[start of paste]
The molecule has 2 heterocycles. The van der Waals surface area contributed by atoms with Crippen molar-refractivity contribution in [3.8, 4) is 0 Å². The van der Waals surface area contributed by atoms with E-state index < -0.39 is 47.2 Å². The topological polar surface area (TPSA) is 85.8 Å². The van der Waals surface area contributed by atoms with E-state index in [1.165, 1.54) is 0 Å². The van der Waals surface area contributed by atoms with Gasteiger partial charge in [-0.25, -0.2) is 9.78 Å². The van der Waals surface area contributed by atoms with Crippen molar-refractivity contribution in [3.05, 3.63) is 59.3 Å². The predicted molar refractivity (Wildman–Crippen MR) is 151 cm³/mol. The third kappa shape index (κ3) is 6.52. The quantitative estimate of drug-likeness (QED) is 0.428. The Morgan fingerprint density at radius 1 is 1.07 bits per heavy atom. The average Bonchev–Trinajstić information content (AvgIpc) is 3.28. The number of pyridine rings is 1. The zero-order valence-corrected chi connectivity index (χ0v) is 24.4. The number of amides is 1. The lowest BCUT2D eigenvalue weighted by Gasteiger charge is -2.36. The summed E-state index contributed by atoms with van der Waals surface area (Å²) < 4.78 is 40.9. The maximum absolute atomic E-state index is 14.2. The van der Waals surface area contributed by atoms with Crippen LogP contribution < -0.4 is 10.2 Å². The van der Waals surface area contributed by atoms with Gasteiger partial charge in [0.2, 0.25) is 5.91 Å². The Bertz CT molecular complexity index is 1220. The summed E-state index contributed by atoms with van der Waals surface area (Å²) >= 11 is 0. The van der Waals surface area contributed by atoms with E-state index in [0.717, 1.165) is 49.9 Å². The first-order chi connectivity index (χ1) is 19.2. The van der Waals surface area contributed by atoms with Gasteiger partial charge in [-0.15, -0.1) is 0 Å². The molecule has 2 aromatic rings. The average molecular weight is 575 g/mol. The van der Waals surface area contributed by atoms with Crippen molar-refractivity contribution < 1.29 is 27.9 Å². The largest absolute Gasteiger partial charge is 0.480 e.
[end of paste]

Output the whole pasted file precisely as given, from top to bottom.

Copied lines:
The molecule has 2 heterocycles. The van der Waals surface area contributed by atoms with Crippen molar-refractivity contribution in [3.8, 4) is 0 Å². The van der Waals surface area contributed by atoms with E-state index < -0.39 is 47.2 Å². The topological polar surface area (TPSA) is 85.8 Å². The van der Waals surface area contributed by atoms with E-state index in [1.165, 1.54) is 0 Å². The van der Waals surface area contributed by atoms with Gasteiger partial charge in [-0.25, -0.2) is 9.78 Å². The van der Waals surface area contributed by atoms with Crippen molar-refractivity contribution in [3.05, 3.63) is 59.3 Å². The predicted molar refractivity (Wildman–Crippen MR) is 151 cm³/mol. The third kappa shape index (κ3) is 6.52. The quantitative estimate of drug-likeness (QED) is 0.428. The Morgan fingerprint density at radius 1 is 1.07 bits per heavy atom. The average Bonchev–Trinajstić information content (AvgIpc) is 3.28. The number of pyridine rings is 1. The zero-order valence-corrected chi connectivity index (χ0v) is 24.4. The number of amides is 1. The lowest BCUT2D eigenvalue weighted by Gasteiger charge is -2.36. The summed E-state index contributed by atoms with van der Waals surface area (Å²) < 4.78 is 40.9. The maximum absolute atomic E-state index is 14.2. The van der Waals surface area contributed by atoms with Crippen LogP contribution < -0.4 is 10.2 Å². The van der Waals surface area contributed by atoms with Gasteiger partial charge in [0.2, 0.25) is 5.91 Å². The Bertz CT molecular complexity index is 1220. The summed E-state index contributed by atoms with van der Waals surface area (Å²) >= 11 is 0. The van der Waals surface area contributed by atoms with E-state index in [0.717, 1.165) is 49.9 Å². The first-order chi connectivity index (χ1) is 19.2. The van der Waals surface area contributed by atoms with Gasteiger partial charge in [-0.15, -0.1) is 0 Å². The molecule has 2 aromatic rings. The average molecular weight is 575 g/mol. The van der Waals surface area contributed by atoms with Crippen molar-refractivity contribution < 1.29 is 27.9 Å². The largest absolute Gasteiger partial charge is 0.480 e.